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March 27, 2013

Thick clouds of neon powder hang over the streets of Uttar Pradesh. Holi revelers hurl gulal and brightly-colored water into the air, dying one another a spectrum of pink, orange, green, and purple. It is said the vibrant colors represent energy, joy, and the coming spring. Evidence of the festivities can often be found months later, between the stones of buildings and beneath potted plants.

The Holi tradition has also been appropriated by dozens of 5k’s throughout the United States. After such events, runners can be seen purchasing coffee at Starbucks, other patrons looking up from their Caramel Macchiatos, raising their eyebrows, and pulling in their legs to ensure nothing too colorful brushes against their pants.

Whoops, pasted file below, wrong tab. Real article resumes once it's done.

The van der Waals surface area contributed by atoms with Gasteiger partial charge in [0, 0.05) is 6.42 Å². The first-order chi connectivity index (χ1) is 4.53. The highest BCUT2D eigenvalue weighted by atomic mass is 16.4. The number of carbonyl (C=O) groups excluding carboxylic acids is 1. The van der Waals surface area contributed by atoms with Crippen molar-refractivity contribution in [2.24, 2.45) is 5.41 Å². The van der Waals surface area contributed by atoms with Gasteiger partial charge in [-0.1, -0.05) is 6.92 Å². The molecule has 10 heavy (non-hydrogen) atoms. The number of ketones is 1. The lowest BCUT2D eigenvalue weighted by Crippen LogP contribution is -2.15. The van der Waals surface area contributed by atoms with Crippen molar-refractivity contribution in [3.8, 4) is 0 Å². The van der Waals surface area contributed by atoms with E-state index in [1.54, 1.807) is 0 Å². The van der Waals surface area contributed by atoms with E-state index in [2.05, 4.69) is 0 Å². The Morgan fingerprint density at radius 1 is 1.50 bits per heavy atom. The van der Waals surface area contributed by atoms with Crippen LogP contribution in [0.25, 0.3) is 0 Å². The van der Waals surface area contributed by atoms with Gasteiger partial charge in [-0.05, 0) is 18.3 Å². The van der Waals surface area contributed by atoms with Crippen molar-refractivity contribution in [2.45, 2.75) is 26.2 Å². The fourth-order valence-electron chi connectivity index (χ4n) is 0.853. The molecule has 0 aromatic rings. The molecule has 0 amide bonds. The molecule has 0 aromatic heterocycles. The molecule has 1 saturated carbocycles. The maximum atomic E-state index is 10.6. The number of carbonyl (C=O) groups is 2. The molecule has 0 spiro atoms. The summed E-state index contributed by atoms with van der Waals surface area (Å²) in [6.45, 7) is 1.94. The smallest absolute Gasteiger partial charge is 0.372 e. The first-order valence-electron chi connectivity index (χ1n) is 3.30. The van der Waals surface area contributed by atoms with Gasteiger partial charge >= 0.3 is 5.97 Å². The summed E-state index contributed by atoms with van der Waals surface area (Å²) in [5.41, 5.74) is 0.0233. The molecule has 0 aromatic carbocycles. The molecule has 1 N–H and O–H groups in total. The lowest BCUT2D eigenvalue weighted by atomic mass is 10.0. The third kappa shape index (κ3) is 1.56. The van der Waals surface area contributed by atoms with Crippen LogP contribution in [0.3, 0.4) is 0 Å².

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January 14, 2014

My son discovers the location of his sister’s piggy bank. Coins rattle when the pig is shaken, but his fingers cannot fit into the slot on its back. My son leaves his sisters’ bedroom with its thick, soft carpet, and enters a nearby bathroom. After hearing a crash, I find him picking through the ceramic shards on the tiled floor, collecting pennies and dimes in the pockets of his jeans.

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Refe and Susan Tuma live in Kansas City with their four children and a herd of plastic dinosaurs. The Tumas began cataloguing their dinosaurs’ antics in 2012, igniting the imaginations of hundreds of thousands of children—young and old—across the world.